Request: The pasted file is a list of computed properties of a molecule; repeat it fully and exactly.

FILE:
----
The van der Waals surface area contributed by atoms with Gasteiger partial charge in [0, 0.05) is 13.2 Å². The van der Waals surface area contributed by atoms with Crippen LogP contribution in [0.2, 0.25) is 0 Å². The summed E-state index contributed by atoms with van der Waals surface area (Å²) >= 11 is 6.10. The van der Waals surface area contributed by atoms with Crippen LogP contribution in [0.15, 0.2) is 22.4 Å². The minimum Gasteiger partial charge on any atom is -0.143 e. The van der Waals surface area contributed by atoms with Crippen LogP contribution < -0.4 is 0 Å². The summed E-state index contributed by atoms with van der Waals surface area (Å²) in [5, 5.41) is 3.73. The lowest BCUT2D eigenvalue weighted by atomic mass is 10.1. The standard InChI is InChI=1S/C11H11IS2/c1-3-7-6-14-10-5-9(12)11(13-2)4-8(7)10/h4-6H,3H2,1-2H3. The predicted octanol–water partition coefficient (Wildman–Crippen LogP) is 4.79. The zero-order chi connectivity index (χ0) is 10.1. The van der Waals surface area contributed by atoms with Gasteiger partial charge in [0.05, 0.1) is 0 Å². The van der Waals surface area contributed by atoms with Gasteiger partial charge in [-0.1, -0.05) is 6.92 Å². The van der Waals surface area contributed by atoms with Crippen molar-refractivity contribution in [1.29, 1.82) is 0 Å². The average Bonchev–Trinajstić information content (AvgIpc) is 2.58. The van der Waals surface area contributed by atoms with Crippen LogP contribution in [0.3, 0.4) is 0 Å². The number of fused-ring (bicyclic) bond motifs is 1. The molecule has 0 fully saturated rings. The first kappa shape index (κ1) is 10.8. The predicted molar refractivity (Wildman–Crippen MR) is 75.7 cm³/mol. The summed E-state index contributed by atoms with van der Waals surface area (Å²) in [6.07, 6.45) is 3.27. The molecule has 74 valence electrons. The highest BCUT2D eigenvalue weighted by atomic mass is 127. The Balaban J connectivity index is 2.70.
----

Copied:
The van der Waals surface area contributed by atoms with Gasteiger partial charge in [0, 0.05) is 13.2 Å². The van der Waals surface area contributed by atoms with Crippen LogP contribution in [0.2, 0.25) is 0 Å². The summed E-state index contributed by atoms with van der Waals surface area (Å²) >= 11 is 6.10. The van der Waals surface area contributed by atoms with Crippen LogP contribution in [0.15, 0.2) is 22.4 Å². The minimum Gasteiger partial charge on any atom is -0.143 e. The van der Waals surface area contributed by atoms with Crippen LogP contribution < -0.4 is 0 Å². The summed E-state index contributed by atoms with van der Waals surface area (Å²) in [5, 5.41) is 3.73. The lowest BCUT2D eigenvalue weighted by atomic mass is 10.1. The standard InChI is InChI=1S/C11H11IS2/c1-3-7-6-14-10-5-9(12)11(13-2)4-8(7)10/h4-6H,3H2,1-2H3. The predicted octanol–water partition coefficient (Wildman–Crippen LogP) is 4.79. The zero-order chi connectivity index (χ0) is 10.1. The van der Waals surface area contributed by atoms with Gasteiger partial charge in [0.05, 0.1) is 0 Å². The van der Waals surface area contributed by atoms with Gasteiger partial charge in [-0.1, -0.05) is 6.92 Å². The van der Waals surface area contributed by atoms with Crippen molar-refractivity contribution in [1.29, 1.82) is 0 Å². The average Bonchev–Trinajstić information content (AvgIpc) is 2.58. The van der Waals surface area contributed by atoms with Crippen LogP contribution in [0.3, 0.4) is 0 Å². The number of fused-ring (bicyclic) bond motifs is 1. The molecule has 0 fully saturated rings. The first kappa shape index (κ1) is 10.8. The predicted molar refractivity (Wildman–Crippen MR) is 75.7 cm³/mol. The summed E-state index contributed by atoms with van der Waals surface area (Å²) in [6.07, 6.45) is 3.27. The molecule has 74 valence electrons. The highest BCUT2D eigenvalue weighted by atomic mass is 127. The Balaban J connectivity index is 2.70.